This all matters because under Sarri, only Napoli have kept the ball more than them in Serie A this season. Lazio rank 12th in Europe's top-five leagues combined for touches per 90, but 60th for shots in the penalty area per 90. It would take a sizeable increase in shot quality upon previous years to make that disparity more sustainable, weighing up qualitative and quantitative aspects. That increase hasn't eventuated.

Lazio's ability to function in possession ultimately relies on Luis Alberto's skillset, and one statistic stands out - even this season, the team has averaged 9.27 shots in open play per 90 minutes with him on the pitch, and 5.97 without. In addition, his impact on Immobile is profound.

 

 

Immobile's xG per open play shot (0.14 on/0.2 off) actually increases when Luis Alberto is off the pitch, but his quantity of open-play shots also goes down (3.15 on/2.27 off). Meanwhile, playing in Sarri's 4-3-3 requires more from him as a collaborative player with his back to goal, a relatively weak area of his play that contributed to respective struggles at Sevilla, Borussia Dortmund and the Italian national team.

In Inzaghi's 3-5-2, Immobile wasn't cramped for space and could still receive the ball between the lines, but in positions where he's able to face goal and go at defenders with momentum. This season, the 32-year-old striker has completed (0.6) and attempted (1.38) fewer dribbles than in any of his six seasons at Lazio.

On top of that, despite this season being his second highest so far for touches per 90 (42.67), Immobile is also creating less chances in open play per 90 (0.78) than in any of his six seasons at the Olimpico. Six penalties for the season brings his higher xG but lower xA per 90 into context, exposing a question of net gain.

 

 

This all provides the backdrop for Lazio's sizeable xG overperformance this season. It is ultimately propelling their contention for a Champions League place and obscuring just how volatile they have been defensively – exposing Francesco Acerbi's ability to play in a four-man defence as opposed to a three-man defence.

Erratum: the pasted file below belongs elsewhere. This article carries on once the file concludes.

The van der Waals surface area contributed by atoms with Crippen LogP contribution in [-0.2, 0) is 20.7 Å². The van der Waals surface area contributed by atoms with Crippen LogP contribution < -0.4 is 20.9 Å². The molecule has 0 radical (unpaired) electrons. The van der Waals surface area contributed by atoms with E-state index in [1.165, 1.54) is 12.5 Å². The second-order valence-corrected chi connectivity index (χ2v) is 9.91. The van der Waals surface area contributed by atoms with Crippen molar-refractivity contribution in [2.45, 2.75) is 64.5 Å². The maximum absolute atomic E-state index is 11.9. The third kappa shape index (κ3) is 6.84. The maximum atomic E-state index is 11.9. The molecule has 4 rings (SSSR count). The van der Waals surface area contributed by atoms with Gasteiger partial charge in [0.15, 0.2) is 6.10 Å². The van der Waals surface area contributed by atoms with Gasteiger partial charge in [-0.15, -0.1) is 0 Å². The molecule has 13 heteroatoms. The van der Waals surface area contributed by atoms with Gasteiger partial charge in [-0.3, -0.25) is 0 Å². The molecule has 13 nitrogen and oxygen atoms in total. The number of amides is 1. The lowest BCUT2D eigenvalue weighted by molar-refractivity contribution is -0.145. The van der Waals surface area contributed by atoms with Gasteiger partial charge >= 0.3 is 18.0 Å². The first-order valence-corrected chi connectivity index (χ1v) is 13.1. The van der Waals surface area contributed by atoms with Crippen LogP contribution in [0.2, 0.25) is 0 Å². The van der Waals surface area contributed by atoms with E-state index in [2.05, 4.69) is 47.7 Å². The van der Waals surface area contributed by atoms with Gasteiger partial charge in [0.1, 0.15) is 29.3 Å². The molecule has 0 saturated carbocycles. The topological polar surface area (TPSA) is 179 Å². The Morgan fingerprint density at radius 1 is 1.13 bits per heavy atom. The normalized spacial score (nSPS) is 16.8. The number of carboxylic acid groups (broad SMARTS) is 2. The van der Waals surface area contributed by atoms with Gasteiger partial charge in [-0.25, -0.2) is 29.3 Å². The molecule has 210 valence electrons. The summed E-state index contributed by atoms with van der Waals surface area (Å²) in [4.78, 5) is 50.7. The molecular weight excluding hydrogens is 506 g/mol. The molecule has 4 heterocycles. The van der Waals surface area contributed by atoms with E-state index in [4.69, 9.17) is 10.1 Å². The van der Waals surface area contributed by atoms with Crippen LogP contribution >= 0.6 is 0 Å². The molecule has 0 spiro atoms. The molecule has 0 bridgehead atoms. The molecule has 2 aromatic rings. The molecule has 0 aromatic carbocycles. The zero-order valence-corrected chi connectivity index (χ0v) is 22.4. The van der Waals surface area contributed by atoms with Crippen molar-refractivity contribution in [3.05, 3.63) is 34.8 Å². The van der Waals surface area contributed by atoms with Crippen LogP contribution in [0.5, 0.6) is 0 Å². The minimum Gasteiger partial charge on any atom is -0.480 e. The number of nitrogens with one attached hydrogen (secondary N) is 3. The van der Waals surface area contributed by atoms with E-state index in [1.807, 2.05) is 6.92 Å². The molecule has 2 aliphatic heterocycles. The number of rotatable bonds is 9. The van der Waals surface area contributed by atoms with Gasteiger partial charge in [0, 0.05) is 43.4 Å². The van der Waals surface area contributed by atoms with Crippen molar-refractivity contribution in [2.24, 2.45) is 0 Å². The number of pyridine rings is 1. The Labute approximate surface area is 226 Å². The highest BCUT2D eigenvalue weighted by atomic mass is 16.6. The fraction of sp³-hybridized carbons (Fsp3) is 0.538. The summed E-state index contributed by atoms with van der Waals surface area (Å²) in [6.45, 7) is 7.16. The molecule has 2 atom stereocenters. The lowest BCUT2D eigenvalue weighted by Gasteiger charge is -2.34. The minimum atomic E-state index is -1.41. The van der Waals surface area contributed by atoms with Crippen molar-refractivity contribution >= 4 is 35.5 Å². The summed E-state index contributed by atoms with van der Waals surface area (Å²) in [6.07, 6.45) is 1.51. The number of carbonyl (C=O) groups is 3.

So far this season in Serie A, Lazio have scored the second-highest amount of goals with 58 and rank eighth for xG with 42.1, but aside from Hellas Verona (14.3), are a distant first (15.9) in differential between the two statistical categories.

With this all in context, the reality that Sarri will remain faithful to this 4-3-3 will arguably be to the detriment of Lazio's most important players under Inzaghi. Whether they stay or go, as long as Sarri stays, will determine how dramatic the eventual regression to the mean will be.

Following an eventful, dramatic and – dare we say it – the best Formula One season to date, the 2022 campaign has plenty to live up to.

Lewis Hamilton is going in search of a record eighth world title at the second time of asking after missing out to Max Verstappen on the final lap of the final race in 2021.

Reigning champion Verstappen is himself seeking some personal history this coming campaign, which begins with the Bahrain Grand Prix this weekend.

Ahead of what will hopefully be an equally as gripping season this time around, Stats Perform picks out some of the key numbers.

 

Hamilton narrowly missed out on surpassing Michael Schumacher as F1's most successful driver, though he has not missed out on top spot in successive years since joining Mercedes in 2013.

Should he match his achievement from last year, Red Bull's Verstappen (25 years, two months) would surpass Fernandes Alonso (25y, 2m, 23 days) as the second-youngest multiple world champion, behind only Sebastian Vettel (24y, 3m).

Mercedes may have suffered disappointment last time out, but they still finished top of the constructors' standings for a record-extending eighth time in a row. They are one short of equalling Williams as the second-most successful team, though Ferrari (16) are still well out in front.

In terms of other team milestones, Bahrain will be the 250th GP Mercedes have competed in, while they are six fastest laps away from setting 100. McLaren, meanwhile, are seven podiums from reaching 500 in F1.